@calebthompson can you explain what you mean about not allowing relative times?

According to the spec, it seems like you can put anything you want inside the element as long as you specify a valid datetime attribute.

@calebthompson
Contributor

@jferris, I looked at MDN and found this description, which is what I based my statement on (emphasis added):

The HTML time element (<time>) represents either time on a 24-hour clock or a precise date in the Gregorian calendar (with optional time and timezone information).

This element is intended to be used presenting dates and times in a machine readable format. This can be helpful for user agents to offer any event scheduling for user's calendar.

@jferris
Member
jferris commented Feb 22, 2013

There's more detail here: http://www.whatwg.org/specs/web-apps/current-work/#the-time-element

It includes this snippet:

The machine-readable equivalent of the element's contents must be obtained from the element's datetime value

Based on the three specifications I've read, I'm confident that we can put any text we want inside the tag (including relative times) as long as we have a valid, machine-readable datetime attribute.

@calebthompson
Contributor

Excellent. I think that is preferable in any case.

On Feb 22, 2013, at 3:27 PM, Joe Ferris notifications@github.com wrote:

There's more detail here: http://www.whatwg.org/specs/web-apps/current-work/#the-time-element

It includes this snippet:

The machine-readable equivalent of the element's contents must be obtained from the element's datetime value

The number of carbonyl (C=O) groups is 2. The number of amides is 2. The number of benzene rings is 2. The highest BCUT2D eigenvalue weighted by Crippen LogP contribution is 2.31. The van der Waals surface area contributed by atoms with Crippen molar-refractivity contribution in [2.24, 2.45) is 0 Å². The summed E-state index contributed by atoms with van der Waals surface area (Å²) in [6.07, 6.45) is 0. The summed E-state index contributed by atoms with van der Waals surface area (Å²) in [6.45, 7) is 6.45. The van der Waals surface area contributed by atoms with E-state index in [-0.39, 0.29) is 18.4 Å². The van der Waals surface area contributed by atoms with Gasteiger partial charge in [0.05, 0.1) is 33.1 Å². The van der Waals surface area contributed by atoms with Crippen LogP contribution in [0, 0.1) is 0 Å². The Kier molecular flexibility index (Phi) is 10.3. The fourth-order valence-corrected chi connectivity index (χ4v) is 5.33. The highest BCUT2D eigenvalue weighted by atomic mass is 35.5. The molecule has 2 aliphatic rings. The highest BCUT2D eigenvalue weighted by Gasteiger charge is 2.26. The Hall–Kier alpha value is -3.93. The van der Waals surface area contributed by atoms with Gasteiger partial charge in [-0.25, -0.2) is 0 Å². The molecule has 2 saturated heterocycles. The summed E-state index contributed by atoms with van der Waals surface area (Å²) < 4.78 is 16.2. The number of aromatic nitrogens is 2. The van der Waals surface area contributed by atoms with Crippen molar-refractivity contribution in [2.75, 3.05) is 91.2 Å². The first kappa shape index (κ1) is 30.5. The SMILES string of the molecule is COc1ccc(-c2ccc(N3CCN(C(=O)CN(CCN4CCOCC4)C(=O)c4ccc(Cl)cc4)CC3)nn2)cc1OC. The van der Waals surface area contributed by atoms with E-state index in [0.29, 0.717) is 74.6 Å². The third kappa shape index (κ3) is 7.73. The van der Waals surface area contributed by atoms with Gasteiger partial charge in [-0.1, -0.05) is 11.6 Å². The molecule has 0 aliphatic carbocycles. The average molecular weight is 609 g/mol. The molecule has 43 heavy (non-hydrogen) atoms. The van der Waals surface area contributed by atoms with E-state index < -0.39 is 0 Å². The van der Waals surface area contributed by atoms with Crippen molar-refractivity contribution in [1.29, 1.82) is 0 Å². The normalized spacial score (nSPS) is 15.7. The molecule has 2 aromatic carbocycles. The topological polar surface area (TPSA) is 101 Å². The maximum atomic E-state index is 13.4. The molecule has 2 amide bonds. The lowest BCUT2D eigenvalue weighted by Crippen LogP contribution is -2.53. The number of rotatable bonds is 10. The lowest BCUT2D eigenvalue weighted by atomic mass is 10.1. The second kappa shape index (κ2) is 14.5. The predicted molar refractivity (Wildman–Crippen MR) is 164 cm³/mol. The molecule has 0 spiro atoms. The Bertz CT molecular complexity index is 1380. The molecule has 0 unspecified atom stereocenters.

Based on the three specifications I've read, I'm confident that we can put any text we want inside the tag (including relative times) as long as we have a valid, machine-readable datetime attribute.


Reply to this email directly or view it on GitHub.

@calebthompson
Contributor

I've changed the default tag to <time> and am offering the option of skipping the title attribute.

More thoughts?

@jferris @plapier @ehmorris @mjankowski

@jferris jferris commented on an outdated diff Mar 7, 2013
lib/flutie/timestamp_helper.rb
@@ -0,0 +1,10 @@
+module TimestampHelper
+ def timestamp(time, options = {})
+ tag = options.delete(:tag) { :time }
@jferris
jferris Mar 7, 2013 Member

@calebthompson I think @gylaz mentioned this earlier, but you're mutating the options parameter here. That can lead to some pretty confusing side effects.

@jferris jferris and 1 other commented on an outdated diff Mar 7, 2013
lib/flutie/timestamp_helper.rb
@@ -0,0 +1,10 @@
+module TimestampHelper
+ def timestamp(time, options = {})
+ tag = options.delete(:tag) { :time }
+ options[:title] = options[:title] == false ? nil : l(time)
+ options[:datetime] = time.to_s
+ content_tag(tag, options) do
+ "#{time_ago_in_words(time).capitalize} ago"
@jferris
jferris Mar 7, 2013 Member

Worth moving this into I18n?

@jferris
jferris Mar 7, 2013 Member

Also, probably simpler to use the 3-argument format instead of providing a block.

@calebthompson
calebthompson Mar 7, 2013 Contributor

I don't think I'd add translations for "ago", and I'm not seeing translations currently. Is that correct? I'd be more comfortable adding another option.

@jferris
jferris Mar 7, 2013 Member

Thinking about it some more, let's leave it inline and worry about making it customizable if we ever need to change it.

@calebthompson
calebthompson Mar 7, 2013 Contributor

I like it.

@jferris jferris commented on an outdated diff Mar 7, 2013
lib/flutie/timestamp_helper.rb
@@ -0,0 +1,9 @@
+module TimestampHelper
+ def timestamp(time, options = {})
+ options = options.dup
+ tag = options.delete(:tag) { :time }
+ options[:title] = options[:title] == false ? nil : l(time)
+ options[:datetime] = time.to_s
+ content_tag(tag, options, "#{time_ago_in_words(time).capitalize} ago")
@jferris
jferris Mar 7, 2013 Member

You have a whoopsie: options go at the end.

@calebthompson calebthompson Add timestamp helper
* Use <time> as default tag
* title: false skips title
* Don't mutate options hash
dc9f696
@calebthompson calebthompson merged commit dc9f696 into master Mar 7, 2013